Table 1 The clinical and pathological features of primary ovarian serous carcinomas with extensive squamous differentiation

In summary, OSC with extensive squamous differentiation is a rare, and the inter- and intratumor heterogeneity may be the reason for this phenomenon. Tumor cells show differences in proliferation, metabolic gene expression, motility, and metastatic potential, and have distinct morphological and phenotypic profiles [13]. Histological diagnostic criteria and biological behavior have not been fully established because only 4 cases (including this case) have been reported at present. We describe this case to facilitate the resolution of diagnostic problems.

Availability of data and material

The datasets during and/or analysed during the current study available from the corresponding author on reasonable request.

Abbreviations

OSC:

Ovarian serous carcinomas

CA125:

Cancer antigen 125

PAX8:

Paired box 8

WT1:

Wilms tumor 1

ER:

Estrogen receptor

CK5/6:

Cytokeratin 5/6

SCC:

Squamous cell carcinoma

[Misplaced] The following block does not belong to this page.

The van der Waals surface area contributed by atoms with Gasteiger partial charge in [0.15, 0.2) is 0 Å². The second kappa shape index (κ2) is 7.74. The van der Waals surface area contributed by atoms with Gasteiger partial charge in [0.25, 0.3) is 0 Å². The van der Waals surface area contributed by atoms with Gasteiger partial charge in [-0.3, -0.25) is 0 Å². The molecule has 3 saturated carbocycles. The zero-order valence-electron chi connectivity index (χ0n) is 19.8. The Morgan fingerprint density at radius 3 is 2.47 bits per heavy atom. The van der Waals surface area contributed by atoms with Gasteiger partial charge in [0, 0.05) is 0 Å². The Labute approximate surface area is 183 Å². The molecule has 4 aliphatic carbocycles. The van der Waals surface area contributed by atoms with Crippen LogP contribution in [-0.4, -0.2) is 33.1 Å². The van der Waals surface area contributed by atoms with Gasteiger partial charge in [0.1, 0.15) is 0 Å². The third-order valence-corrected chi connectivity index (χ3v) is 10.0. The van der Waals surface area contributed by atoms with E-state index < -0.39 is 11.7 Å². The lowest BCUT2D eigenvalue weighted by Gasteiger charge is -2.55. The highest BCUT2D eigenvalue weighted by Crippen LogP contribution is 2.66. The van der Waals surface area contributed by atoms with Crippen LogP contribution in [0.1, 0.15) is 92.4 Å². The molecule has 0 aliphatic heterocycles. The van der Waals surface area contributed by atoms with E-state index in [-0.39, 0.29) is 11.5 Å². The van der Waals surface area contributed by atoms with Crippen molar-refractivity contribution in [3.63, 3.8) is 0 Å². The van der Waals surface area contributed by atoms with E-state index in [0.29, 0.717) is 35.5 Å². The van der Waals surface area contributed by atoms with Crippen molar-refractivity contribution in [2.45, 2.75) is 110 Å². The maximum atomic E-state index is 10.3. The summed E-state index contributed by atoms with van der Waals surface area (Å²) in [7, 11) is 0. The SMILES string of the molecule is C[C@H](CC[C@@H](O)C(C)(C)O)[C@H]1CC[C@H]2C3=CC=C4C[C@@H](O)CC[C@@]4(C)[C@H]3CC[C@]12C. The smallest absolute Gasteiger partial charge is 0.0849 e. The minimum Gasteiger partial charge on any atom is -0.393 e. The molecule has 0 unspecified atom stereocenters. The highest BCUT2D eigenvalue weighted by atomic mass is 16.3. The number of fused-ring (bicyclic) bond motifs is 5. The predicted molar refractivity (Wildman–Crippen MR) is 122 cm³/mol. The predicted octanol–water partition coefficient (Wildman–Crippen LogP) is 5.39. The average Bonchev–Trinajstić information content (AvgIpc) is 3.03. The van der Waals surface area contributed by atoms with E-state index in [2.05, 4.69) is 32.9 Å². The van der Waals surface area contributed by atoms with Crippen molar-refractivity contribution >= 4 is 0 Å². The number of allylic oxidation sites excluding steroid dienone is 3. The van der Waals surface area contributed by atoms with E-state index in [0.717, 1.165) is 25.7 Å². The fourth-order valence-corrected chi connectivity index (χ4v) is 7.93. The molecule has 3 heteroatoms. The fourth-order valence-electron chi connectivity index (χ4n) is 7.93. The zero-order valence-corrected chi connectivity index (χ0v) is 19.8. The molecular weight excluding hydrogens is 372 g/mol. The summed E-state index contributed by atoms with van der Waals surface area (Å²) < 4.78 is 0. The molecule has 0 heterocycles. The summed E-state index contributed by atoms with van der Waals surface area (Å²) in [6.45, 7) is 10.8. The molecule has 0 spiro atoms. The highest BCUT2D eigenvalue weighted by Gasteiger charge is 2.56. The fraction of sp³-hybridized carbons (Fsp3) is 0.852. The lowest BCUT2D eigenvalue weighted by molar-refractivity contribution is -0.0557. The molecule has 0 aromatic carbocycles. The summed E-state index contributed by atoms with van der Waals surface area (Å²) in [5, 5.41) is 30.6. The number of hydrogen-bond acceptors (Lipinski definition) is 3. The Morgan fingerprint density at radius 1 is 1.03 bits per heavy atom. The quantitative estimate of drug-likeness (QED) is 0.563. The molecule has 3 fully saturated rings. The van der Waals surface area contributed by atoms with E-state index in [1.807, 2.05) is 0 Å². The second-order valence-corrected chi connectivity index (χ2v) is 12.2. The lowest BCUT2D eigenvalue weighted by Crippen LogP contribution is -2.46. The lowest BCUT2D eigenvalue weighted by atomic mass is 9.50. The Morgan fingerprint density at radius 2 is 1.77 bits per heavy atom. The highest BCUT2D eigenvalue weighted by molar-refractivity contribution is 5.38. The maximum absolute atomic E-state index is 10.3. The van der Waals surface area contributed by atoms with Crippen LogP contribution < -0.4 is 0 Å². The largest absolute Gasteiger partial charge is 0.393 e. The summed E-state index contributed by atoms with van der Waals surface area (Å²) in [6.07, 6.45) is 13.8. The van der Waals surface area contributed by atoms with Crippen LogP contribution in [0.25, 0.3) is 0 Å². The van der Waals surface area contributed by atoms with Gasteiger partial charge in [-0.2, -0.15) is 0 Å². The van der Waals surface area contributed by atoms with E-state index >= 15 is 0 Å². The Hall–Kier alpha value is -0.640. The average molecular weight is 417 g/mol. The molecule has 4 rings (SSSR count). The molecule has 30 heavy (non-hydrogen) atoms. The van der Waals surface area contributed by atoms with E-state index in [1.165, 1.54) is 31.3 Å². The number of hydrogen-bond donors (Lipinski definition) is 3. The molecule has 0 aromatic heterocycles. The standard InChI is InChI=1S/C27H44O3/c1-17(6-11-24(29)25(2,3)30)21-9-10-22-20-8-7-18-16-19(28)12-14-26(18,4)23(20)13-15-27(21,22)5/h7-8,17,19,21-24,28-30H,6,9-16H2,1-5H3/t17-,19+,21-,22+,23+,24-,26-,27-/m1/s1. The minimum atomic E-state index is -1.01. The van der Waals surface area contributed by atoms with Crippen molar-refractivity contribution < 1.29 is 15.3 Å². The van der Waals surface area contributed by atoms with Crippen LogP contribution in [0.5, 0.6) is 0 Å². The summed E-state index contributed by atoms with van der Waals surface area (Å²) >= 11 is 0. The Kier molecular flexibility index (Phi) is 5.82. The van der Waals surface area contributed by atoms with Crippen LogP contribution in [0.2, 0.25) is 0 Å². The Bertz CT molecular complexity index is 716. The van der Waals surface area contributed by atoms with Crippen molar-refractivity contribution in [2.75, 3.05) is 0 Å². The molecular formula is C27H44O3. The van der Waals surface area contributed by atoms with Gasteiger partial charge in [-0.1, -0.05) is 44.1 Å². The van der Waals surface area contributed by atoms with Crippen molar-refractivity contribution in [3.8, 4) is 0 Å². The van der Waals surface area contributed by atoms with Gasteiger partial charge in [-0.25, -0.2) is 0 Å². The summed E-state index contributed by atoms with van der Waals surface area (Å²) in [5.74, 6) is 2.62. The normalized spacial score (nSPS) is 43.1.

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All authors made a significant contribution to the work reported, whether that is in the conception, study design, execution, acquisition of data, analysis and interpretation, or in all these areas; YS and YC took part in drafting, HC and XZ revising or critically reviewing the article; FZ gave final approval of the version to be published. All authors read and approved the final manuscript.

Corresponding author

Correspondence to Feng Zhou.

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The study was conducted with approval from the institutional review board at Women’s Hospital, School of Medicine, Zhejiang University, China.

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Sun, Y., Chen, Y., Zhang, X. et al. Primary ovarian serous carcinomas with extensive squamous differentiation: a case report and literature review. BMC Women's Health 21, 193 (2021). https://doi.org/10.1186/s12905-021-01336-y

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Keywords

  • Ovary
  • Serous carcinoma
  • Squamous differentiation